Robert Rodriguez: What I like about shooting on greenscreen is that you can really concentrate on the performances like that. If we were really out there in the snow and the cold, we would be worrying about so many things. The lighting, the backlight, especially in black and white you have to separate out the colors... the performance just becomes, sometimes, part of everything else. Here you're going for these moments, okay, the actor and the performance is great just with green.
It's like one of the things Quentin mentioned there too... when you see that scene there with the long take it's just the actors, the car, the lighting... if we shot that for real, we'd be out there, we'd have to dub everything, we'd have to worry about dragging the car.
Quentin Tarantino: Yeah, you're f**king around for hours before you actually get the actors into the car and actually start the scene. You go for as long as the run has got and then you turn around. The weird part about it is that you do all this sh*t, and the actual acting is only a small part of the day. Here it was, these guys gave me all day to pretty much do that one scene. It was like Actor's Studio Theater. It was all about the acting. All the stuff that would take so much time was edited in later.
The thing on my scene that I was so impressed about was Clive had a lot of voice over narration going on. One of the things we did, he was supposed to have this big voice over narration, the camera does this that and the other, so we just told him, "Clive, why don't you just say that out loud, while we move the camera around and see if the timing is correct for it all." So Clive was working on his voice over as we're getting all the camera moves. In the meantime, I'm watching him through the camera and I'm like, "It can't be a voice over he's got to say it out loud, did you feel what I felt?"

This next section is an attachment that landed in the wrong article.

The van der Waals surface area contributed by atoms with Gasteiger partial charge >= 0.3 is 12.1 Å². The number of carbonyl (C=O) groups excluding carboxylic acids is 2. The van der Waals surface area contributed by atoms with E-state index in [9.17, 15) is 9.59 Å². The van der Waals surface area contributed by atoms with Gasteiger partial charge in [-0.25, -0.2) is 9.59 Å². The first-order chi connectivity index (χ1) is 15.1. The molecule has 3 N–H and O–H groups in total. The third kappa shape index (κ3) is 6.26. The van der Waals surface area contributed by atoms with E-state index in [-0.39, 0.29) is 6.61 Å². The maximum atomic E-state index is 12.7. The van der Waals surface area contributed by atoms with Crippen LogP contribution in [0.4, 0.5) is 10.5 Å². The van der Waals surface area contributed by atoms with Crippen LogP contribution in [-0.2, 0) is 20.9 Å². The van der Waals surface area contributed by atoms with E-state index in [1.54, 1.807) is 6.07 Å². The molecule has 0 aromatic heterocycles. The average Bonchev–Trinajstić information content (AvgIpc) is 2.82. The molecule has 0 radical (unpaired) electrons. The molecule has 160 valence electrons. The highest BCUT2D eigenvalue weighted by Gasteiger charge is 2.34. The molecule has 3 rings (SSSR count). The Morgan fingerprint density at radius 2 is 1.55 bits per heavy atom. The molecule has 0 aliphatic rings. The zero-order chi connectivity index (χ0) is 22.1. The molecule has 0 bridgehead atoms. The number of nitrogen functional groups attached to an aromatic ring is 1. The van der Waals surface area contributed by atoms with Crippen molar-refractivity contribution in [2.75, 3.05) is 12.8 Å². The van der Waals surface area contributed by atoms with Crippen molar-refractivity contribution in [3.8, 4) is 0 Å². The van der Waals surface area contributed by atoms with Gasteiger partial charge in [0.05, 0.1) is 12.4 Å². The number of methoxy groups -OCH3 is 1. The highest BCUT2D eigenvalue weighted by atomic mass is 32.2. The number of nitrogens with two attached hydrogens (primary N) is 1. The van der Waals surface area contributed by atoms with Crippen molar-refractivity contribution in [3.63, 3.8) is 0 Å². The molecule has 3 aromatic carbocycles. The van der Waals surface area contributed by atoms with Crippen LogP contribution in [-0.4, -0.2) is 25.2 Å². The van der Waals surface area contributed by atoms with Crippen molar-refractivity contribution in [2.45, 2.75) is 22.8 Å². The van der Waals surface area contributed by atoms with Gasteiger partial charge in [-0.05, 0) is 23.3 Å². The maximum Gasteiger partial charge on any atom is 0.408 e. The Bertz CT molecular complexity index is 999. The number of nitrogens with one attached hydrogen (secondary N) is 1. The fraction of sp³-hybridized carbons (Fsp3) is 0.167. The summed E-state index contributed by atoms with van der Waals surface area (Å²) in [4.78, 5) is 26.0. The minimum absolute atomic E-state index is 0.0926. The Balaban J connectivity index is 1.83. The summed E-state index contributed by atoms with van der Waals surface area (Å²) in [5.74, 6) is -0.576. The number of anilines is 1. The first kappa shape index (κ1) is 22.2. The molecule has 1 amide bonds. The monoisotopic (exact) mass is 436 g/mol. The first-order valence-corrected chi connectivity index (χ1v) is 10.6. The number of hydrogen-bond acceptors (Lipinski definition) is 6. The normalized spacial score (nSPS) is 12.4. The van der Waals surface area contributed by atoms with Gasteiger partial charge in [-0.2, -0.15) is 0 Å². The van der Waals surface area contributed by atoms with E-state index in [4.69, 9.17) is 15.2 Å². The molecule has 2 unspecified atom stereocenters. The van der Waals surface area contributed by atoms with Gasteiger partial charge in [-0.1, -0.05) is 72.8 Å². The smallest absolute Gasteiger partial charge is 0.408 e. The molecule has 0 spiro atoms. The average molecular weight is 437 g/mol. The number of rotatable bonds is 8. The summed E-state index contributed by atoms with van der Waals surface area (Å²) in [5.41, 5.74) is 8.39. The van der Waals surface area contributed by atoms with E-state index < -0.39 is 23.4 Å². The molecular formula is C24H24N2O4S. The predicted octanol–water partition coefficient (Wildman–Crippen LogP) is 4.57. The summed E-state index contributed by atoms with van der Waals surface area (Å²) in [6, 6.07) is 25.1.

Now, here's the thing. That is a really good idea and we all agreed that that was a good idea. But we have to shoot the scene now! We can have all the great ideas we want. If the actor isn't the type of actor, and not every actor is like this in fact most actors aren't, but for him to take the monologue, walk away for ten minutes...
Robert Rodriguez: Seven.
Quentin Tarantino: Have him walk away. Get it pretty much and then come back and do it the same. Like I said, we can have all the great ideas we want if he wasn't physically able to do that, the idea would go by the wayside.
Robert Rodriguez: That's why in that long take you see him talking to himself. He was just told that he had to do that speech on screen. He's stage trained so he got it pretty quick...
Quentin Tarantino: There's somebody else in that scene who would have never been able to do that.
Robert Rodriguez: It would have been very hard for Benicio to do it that day. He's a totally different kind of actor. He brings surprises to the set.
Quentin Tarantino: (Imitating Benicio Del Toro) "I don't want to learn the lines until I know what they mean, man."
Sin City (Recut, Extended, Unrated) takes over DVD shelves December 13th, 2005.